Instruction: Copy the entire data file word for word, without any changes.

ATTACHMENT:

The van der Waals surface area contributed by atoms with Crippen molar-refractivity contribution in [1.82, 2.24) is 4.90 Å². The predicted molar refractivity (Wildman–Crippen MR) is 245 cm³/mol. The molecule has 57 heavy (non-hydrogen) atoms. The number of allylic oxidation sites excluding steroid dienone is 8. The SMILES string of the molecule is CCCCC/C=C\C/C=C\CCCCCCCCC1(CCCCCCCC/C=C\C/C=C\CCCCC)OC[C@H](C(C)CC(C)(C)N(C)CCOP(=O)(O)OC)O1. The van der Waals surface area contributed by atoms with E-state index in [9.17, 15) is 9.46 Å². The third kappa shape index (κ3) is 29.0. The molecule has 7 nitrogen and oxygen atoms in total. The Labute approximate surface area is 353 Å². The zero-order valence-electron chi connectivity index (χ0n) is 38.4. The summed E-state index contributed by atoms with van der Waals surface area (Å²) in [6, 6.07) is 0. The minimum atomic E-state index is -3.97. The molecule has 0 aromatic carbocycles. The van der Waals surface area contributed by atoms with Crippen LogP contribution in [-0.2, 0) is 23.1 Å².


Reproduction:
The van der Waals surface area contributed by atoms with Crippen molar-refractivity contribution in [1.82, 2.24) is 4.90 Å². The predicted molar refractivity (Wildman–Crippen MR) is 245 cm³/mol. The molecule has 57 heavy (non-hydrogen) atoms. The number of allylic oxidation sites excluding steroid dienone is 8. The SMILES string of the molecule is CCCCC/C=C\C/C=C\CCCCCCCCC1(CCCCCCCC/C=C\C/C=C\CCCCC)OC[C@H](C(C)CC(C)(C)N(C)CCOP(=O)(O)OC)O1. The van der Waals surface area contributed by atoms with E-state index in [9.17, 15) is 9.46 Å². The third kappa shape index (κ3) is 29.0. The molecule has 7 nitrogen and oxygen atoms in total. The Labute approximate surface area is 353 Å². The zero-order valence-electron chi connectivity index (χ0n) is 38.4. The summed E-state index contributed by atoms with van der Waals surface area (Å²) in [6, 6.07) is 0. The minimum atomic E-state index is -3.97. The molecule has 0 aromatic carbocycles. The van der Waals surface area contributed by atoms with Crippen LogP contribution in [-0.2, 0) is 23.1 Å².